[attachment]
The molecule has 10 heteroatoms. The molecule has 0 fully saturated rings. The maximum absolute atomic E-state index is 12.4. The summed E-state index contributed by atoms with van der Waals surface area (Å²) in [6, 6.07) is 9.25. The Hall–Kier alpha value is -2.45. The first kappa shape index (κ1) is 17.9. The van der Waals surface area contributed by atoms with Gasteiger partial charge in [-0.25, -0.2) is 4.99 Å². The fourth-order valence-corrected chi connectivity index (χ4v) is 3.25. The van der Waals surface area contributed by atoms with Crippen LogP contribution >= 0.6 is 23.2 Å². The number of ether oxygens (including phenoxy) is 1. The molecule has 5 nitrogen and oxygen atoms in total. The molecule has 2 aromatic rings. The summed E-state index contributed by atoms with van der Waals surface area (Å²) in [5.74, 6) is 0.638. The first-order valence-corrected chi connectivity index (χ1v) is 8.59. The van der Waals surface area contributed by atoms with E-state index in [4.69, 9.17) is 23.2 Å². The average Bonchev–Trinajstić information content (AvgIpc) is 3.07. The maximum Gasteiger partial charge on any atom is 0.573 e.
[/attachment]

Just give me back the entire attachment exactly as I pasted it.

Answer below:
The molecule has 10 heteroatoms. The molecule has 0 fully saturated rings. The maximum absolute atomic E-state index is 12.4. The summed E-state index contributed by atoms with van der Waals surface area (Å²) in [6, 6.07) is 9.25. The Hall–Kier alpha value is -2.45. The first kappa shape index (κ1) is 17.9. The van der Waals surface area contributed by atoms with Gasteiger partial charge in [-0.25, -0.2) is 4.99 Å². The fourth-order valence-corrected chi connectivity index (χ4v) is 3.25. The van der Waals surface area contributed by atoms with Crippen LogP contribution >= 0.6 is 23.2 Å². The number of ether oxygens (including phenoxy) is 1. The molecule has 5 nitrogen and oxygen atoms in total. The molecule has 2 aromatic rings. The summed E-state index contributed by atoms with van der Waals surface area (Å²) in [5.74, 6) is 0.638. The first-order valence-corrected chi connectivity index (χ1v) is 8.59. The van der Waals surface area contributed by atoms with E-state index in [4.69, 9.17) is 23.2 Å². The average Bonchev–Trinajstić information content (AvgIpc) is 3.07. The maximum Gasteiger partial charge on any atom is 0.573 e.